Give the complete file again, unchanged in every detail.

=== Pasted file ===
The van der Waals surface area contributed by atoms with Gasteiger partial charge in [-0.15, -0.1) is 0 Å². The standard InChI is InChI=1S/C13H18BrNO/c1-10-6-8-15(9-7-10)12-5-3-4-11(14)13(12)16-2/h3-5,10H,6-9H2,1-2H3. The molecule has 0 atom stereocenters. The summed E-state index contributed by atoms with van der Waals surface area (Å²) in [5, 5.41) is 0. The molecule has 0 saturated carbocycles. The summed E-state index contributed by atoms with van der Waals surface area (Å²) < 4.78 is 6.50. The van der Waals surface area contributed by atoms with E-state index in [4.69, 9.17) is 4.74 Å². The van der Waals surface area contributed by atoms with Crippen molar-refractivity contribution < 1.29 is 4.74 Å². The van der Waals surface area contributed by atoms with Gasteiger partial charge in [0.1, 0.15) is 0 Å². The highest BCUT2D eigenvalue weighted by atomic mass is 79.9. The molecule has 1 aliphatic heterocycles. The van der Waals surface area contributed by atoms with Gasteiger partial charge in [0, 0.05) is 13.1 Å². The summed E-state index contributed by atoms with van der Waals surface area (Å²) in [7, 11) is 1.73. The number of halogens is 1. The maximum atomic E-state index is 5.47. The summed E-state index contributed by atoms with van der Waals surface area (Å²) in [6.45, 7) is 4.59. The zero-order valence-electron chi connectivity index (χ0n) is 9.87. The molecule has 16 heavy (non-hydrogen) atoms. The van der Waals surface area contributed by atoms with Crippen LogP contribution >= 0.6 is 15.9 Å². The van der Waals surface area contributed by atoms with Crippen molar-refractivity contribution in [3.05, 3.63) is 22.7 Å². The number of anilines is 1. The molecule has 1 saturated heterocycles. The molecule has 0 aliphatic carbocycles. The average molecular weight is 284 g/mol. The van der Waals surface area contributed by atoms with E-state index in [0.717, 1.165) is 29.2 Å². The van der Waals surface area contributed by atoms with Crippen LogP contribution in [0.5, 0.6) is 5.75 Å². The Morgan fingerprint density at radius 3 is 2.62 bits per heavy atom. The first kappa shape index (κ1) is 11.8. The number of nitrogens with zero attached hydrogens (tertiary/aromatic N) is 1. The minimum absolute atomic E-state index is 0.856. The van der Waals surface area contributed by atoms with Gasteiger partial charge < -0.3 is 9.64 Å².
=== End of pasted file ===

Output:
The van der Waals surface area contributed by atoms with Gasteiger partial charge in [-0.15, -0.1) is 0 Å². The standard InChI is InChI=1S/C13H18BrNO/c1-10-6-8-15(9-7-10)12-5-3-4-11(14)13(12)16-2/h3-5,10H,6-9H2,1-2H3. The molecule has 0 atom stereocenters. The summed E-state index contributed by atoms with van der Waals surface area (Å²) in [5, 5.41) is 0. The molecule has 0 saturated carbocycles. The summed E-state index contributed by atoms with van der Waals surface area (Å²) < 4.78 is 6.50. The van der Waals surface area contributed by atoms with E-state index in [4.69, 9.17) is 4.74 Å². The van der Waals surface area contributed by atoms with Crippen molar-refractivity contribution < 1.29 is 4.74 Å². The van der Waals surface area contributed by atoms with Gasteiger partial charge in [0.1, 0.15) is 0 Å². The highest BCUT2D eigenvalue weighted by atomic mass is 79.9. The molecule has 1 aliphatic heterocycles. The van der Waals surface area contributed by atoms with Gasteiger partial charge in [0, 0.05) is 13.1 Å². The summed E-state index contributed by atoms with van der Waals surface area (Å²) in [7, 11) is 1.73. The number of halogens is 1. The maximum atomic E-state index is 5.47. The summed E-state index contributed by atoms with van der Waals surface area (Å²) in [6.45, 7) is 4.59. The zero-order valence-electron chi connectivity index (χ0n) is 9.87. The molecule has 16 heavy (non-hydrogen) atoms. The van der Waals surface area contributed by atoms with Crippen LogP contribution >= 0.6 is 15.9 Å². The van der Waals surface area contributed by atoms with Crippen molar-refractivity contribution in [3.05, 3.63) is 22.7 Å². The number of anilines is 1. The molecule has 1 saturated heterocycles. The molecule has 0 aliphatic carbocycles. The average molecular weight is 284 g/mol. The van der Waals surface area contributed by atoms with E-state index in [0.717, 1.165) is 29.2 Å². The van der Waals surface area contributed by atoms with Crippen LogP contribution in [0.5, 0.6) is 5.75 Å². The Morgan fingerprint density at radius 3 is 2.62 bits per heavy atom. The first kappa shape index (κ1) is 11.8. The number of nitrogens with zero attached hydrogens (tertiary/aromatic N) is 1. The minimum absolute atomic E-state index is 0.856. The van der Waals surface area contributed by atoms with Gasteiger partial charge < -0.3 is 9.64 Å².